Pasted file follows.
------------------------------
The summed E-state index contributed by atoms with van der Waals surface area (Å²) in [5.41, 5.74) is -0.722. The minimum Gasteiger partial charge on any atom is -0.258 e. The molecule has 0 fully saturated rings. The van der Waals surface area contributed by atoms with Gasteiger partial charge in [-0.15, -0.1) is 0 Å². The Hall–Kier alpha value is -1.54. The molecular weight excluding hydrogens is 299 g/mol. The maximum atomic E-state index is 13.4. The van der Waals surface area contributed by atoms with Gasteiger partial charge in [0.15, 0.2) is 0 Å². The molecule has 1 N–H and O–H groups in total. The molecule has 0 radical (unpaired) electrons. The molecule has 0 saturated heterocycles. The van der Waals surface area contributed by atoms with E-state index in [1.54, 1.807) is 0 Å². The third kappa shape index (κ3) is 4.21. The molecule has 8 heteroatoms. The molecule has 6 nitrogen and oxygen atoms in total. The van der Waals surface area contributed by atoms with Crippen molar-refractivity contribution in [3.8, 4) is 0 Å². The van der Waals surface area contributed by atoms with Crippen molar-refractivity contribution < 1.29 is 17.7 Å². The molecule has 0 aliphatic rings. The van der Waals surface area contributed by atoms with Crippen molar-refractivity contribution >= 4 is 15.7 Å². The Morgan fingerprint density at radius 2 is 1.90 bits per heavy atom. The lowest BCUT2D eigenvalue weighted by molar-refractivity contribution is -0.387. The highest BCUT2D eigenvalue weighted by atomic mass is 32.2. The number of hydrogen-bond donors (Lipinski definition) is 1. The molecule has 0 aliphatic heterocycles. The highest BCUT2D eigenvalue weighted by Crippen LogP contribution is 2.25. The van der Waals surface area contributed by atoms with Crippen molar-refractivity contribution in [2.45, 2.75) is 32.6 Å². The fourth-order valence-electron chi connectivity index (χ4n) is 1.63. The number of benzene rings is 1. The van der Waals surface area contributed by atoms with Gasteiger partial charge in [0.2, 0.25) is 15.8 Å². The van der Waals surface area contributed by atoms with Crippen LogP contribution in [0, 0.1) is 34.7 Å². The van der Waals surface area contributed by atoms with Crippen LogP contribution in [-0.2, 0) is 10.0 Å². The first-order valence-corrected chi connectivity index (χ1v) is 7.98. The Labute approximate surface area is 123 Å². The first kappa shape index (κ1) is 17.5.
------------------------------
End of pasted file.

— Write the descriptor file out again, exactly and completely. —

The summed E-state index contributed by atoms with van der Waals surface area (Å²) in [5.41, 5.74) is -0.722. The minimum Gasteiger partial charge on any atom is -0.258 e. The molecule has 0 fully saturated rings. The van der Waals surface area contributed by atoms with Gasteiger partial charge in [-0.15, -0.1) is 0 Å². The Hall–Kier alpha value is -1.54. The molecular weight excluding hydrogens is 299 g/mol. The maximum atomic E-state index is 13.4. The van der Waals surface area contributed by atoms with Gasteiger partial charge in [0.15, 0.2) is 0 Å². The molecule has 1 N–H and O–H groups in total. The molecule has 0 radical (unpaired) electrons. The molecule has 0 saturated heterocycles. The van der Waals surface area contributed by atoms with E-state index in [1.54, 1.807) is 0 Å². The third kappa shape index (κ3) is 4.21. The molecule has 8 heteroatoms. The molecule has 6 nitrogen and oxygen atoms in total. The van der Waals surface area contributed by atoms with Crippen molar-refractivity contribution in [3.8, 4) is 0 Å². The van der Waals surface area contributed by atoms with Crippen molar-refractivity contribution < 1.29 is 17.7 Å². The molecule has 0 aliphatic rings. The van der Waals surface area contributed by atoms with Crippen molar-refractivity contribution >= 4 is 15.7 Å². The Morgan fingerprint density at radius 2 is 1.90 bits per heavy atom. The lowest BCUT2D eigenvalue weighted by molar-refractivity contribution is -0.387. The highest BCUT2D eigenvalue weighted by atomic mass is 32.2. The number of hydrogen-bond donors (Lipinski definition) is 1. The molecule has 0 aliphatic heterocycles. The highest BCUT2D eigenvalue weighted by Crippen LogP contribution is 2.25. The van der Waals surface area contributed by atoms with Crippen molar-refractivity contribution in [2.45, 2.75) is 32.6 Å². The fourth-order valence-electron chi connectivity index (χ4n) is 1.63. The number of benzene rings is 1. The van der Waals surface area contributed by atoms with Gasteiger partial charge in [0.2, 0.25) is 15.8 Å². The van der Waals surface area contributed by atoms with Crippen LogP contribution in [0, 0.1) is 34.7 Å². The van der Waals surface area contributed by atoms with Crippen LogP contribution in [-0.2, 0) is 10.0 Å². The first-order valence-corrected chi connectivity index (χ1v) is 7.98. The Labute approximate surface area is 123 Å². The first kappa shape index (κ1) is 17.5.